3. Know Your Brand
Knowing who you are as a brand is just as important as knowing your customers. A strong brand identity not only lends itself to your label design, but also allows your product to be more easily identifiable on the shelf.
Consider the brand Prophecy Wines. Each type of wine they offer wears a richly illustrated label depicting archetypal characters that represent specific moods or moments. The illustrations recall medieval days and mythological evenings, inspiring your enjoyment of the wine to be legendary. Many of the labels include stylistic representations of the fruits that provide the tasting notes for each wine, thus taking conventional imagery and turning it on its head.
Take some time before designing your wine bottle label to figure out what you want to convey about your brand. Fun? Elegance? Tradition? Really, really good wine? The choice is yours!
4. Choose Colors to Blend In Or Stand Out
Consider the type of wine you’re labeling, as well as the packaging. Red wines typically go in dark green or black bottles, while white wines tend to go in clear or light green bottles. You can convey a plethora of meanings with color, so use it to your advantage!
Take a note from Prophecy Wines again. Their red varieties Pinot Noir, Cabernet Sauvignon, and their Red Blend all wear labels with strong, warm colors as they can contrast well against the dark glass bottles.
Likewise, the lighter varieties like the Pinot Grigio and Sauvignon Blanc wear brighter labels with cool colors like green and blue, but feature details of warm yellow and orange, and even moody black, to create depth and interest to the designs.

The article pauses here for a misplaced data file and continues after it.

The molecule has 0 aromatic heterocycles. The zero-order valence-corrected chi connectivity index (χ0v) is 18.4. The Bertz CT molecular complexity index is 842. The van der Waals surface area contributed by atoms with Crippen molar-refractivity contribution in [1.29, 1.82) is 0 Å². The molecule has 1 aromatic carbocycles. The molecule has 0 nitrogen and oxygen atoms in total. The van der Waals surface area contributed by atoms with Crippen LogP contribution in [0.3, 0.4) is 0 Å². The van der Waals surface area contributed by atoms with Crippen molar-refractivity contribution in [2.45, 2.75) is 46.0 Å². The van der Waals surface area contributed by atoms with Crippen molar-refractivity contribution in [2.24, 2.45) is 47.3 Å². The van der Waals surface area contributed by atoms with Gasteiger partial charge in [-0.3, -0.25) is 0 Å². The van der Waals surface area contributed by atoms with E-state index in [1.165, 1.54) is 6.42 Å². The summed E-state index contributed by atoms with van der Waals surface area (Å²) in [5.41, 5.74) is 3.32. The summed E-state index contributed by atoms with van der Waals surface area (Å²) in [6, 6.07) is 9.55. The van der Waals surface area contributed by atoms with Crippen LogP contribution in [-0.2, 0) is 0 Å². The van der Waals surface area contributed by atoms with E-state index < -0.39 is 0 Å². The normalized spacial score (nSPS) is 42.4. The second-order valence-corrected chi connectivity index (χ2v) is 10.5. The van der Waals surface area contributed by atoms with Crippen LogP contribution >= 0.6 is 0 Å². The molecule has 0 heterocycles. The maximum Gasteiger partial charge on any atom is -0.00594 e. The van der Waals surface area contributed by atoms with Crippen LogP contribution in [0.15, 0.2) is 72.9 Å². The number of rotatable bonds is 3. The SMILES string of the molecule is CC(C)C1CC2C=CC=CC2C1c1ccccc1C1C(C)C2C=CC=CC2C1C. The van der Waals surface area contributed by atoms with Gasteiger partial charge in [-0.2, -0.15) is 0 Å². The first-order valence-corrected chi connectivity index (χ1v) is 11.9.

You can make a striking statement by contrasting with the wine or bottle color as well. If your wine or your company as a whole aim to be groundbreaking and fresh, don’t be afraid to go against the grain with your label design! Consider the stunning visual effect of a stark white label against a dark glass bottle of Pinot Noir, or a deep crimson label on a bottle of rosé.
The font you choose for your custom wine label conveys just as much meaning as the actual label information. Typography plays an integral role in design; an ugly font can make or break an entire look. When creating your label, choose one to three (at most) different typefaces to incorporate into the design. Check online for the most trendy fonts out there right now for some clues on where to start!
6. Pick The Perfect Label Material
Choosing a label material is like selecting a canvas for your masterpiece. When it comes time to pick your label material, you’ll need to consider what works best for both your design and your product.
Waterproof materials like plastic or vinyl are the optimum choices for wines that will be served chilled. These materials keep labels looking flawless in any condition, and their versatility is endless. Choose a clear material to let the wine speak for itself, or go for a metallic label to take it to the next level; either of these materials can elevate even the simplest of designs.
Unlaminated paper labels, like Estate 4, Black Vellum, and Avon Classic Crest provide texture and elegance to your overall packaging, but there are a few things to consider before choosing this type of label. Unlaminated papers are water-resistant but not strictly waterproof; though the label won’t disintegrate and the inks won’t fade, you may notice some wrinkling if the bottle is chilled or wet. When labeling wine intended to be served at room temperature, unlaminated paper is an excellent choice.
Raise A Glass
Once you’ve completed your wine label design, that’s where we come in! We know the ins and outs of label printing, so you can trust your great designs with us. Give us a call to have samples made or get a quote; we’ll be waiting on the other line to help with whatever you need. Before you know it, everyone will be toasting to your success. Cheers – and happy labeling!